Prof. Eugene Volokh flags an interesting chapter of Common Cause Minnesota’s campaign to chill speech in the already frigid confines of Minnesota:
Certain kinds of electioneering materials may be banned at and near polling places on election day; that’s what the Court held in Burson v. Freeman (1992). But does this allow restraints on distributing such material at other times and places, on the theory that recipients will display (or are even intended to display) such material in the prohibited places? That’s what Common Cause Minnesota apparently argued, but a Minnesota Administrative Law Judge rejected that claim, in Common Cause Minnesota v. Minnesota Majority (Minn. Ofc. of Admin. Hrgs. Oct. 29, 2010)…
Essentially, Common Cause Minnesota sought to restrict the speech of tea party groups concerned about potential voter fraud in the midterm elections. The groups, according to Common Cause’s complaint, encouraged people to wear “Please ID Me” buttons “as a visible message to others that you are watching out for voter fraud.” A commentator at The Volokh Conspiracy blog pointed out that a federal judge later decided voters could be prohibited from wearing the buttons to further the “legitimate state interest of ‘maintain[ing] peace, order and decorum’ at the polls.”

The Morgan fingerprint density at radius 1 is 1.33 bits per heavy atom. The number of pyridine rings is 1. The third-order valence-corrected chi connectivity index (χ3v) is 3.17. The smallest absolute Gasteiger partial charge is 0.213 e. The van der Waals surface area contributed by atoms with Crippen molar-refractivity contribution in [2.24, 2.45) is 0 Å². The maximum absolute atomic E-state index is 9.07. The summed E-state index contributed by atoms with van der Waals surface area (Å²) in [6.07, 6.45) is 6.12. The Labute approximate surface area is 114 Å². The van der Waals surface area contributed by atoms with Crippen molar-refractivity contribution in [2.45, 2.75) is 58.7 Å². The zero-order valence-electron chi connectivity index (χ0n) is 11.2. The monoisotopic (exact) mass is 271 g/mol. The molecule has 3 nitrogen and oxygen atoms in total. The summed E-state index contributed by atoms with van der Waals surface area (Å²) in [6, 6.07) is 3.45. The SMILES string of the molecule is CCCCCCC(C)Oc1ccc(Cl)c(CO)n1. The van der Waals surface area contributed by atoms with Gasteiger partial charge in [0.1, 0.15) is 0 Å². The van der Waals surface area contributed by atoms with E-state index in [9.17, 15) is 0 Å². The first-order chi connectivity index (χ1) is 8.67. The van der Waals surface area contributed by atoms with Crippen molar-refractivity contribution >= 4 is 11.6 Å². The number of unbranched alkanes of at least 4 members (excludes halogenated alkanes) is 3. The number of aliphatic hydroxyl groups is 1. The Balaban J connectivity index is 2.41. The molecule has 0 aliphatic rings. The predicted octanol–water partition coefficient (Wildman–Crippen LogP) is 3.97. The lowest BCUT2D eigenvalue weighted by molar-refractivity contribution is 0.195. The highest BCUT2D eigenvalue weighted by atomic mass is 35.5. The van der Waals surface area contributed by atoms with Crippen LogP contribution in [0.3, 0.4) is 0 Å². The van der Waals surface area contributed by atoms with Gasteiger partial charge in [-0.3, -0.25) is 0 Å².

Whatever the motivations of the groups behind the button effort, it’s unfortunate that a content-based speech restriction won the day. From a report in Minnesota Public Radio:
Voters who decide to wear tea party t-shirts or “I.D. me” buttons [on Election Day] will still be allowed to vote, but their names might be turned over to authorities for possible prosecution that could lead to fines of up to $300. [emphasis added]
The Supreme Court has allowed the prohibition of electioneering related material at polling places, but allowing the government to fine voters hundreds of dollars for wearing a tea party t-shirt or a “Please ID Me” button seems absurd. This logic would allow virtually any arbitrary government restriction on an item of clothing or paraphernalia with words or a message. Is the Gadsen flag a historial symbol or a political statement? How about the “Don’t tread on me slogan?” Is that too hot for the easily influenced at the precinct place?
Perhaps the government should just require all voters to wear solid colors to the polling place. Then again, some polling official might have a problem with Grandma Jane wearing a red shirt, blue pants and white shoes. That might send a prohibited political message of patriotism.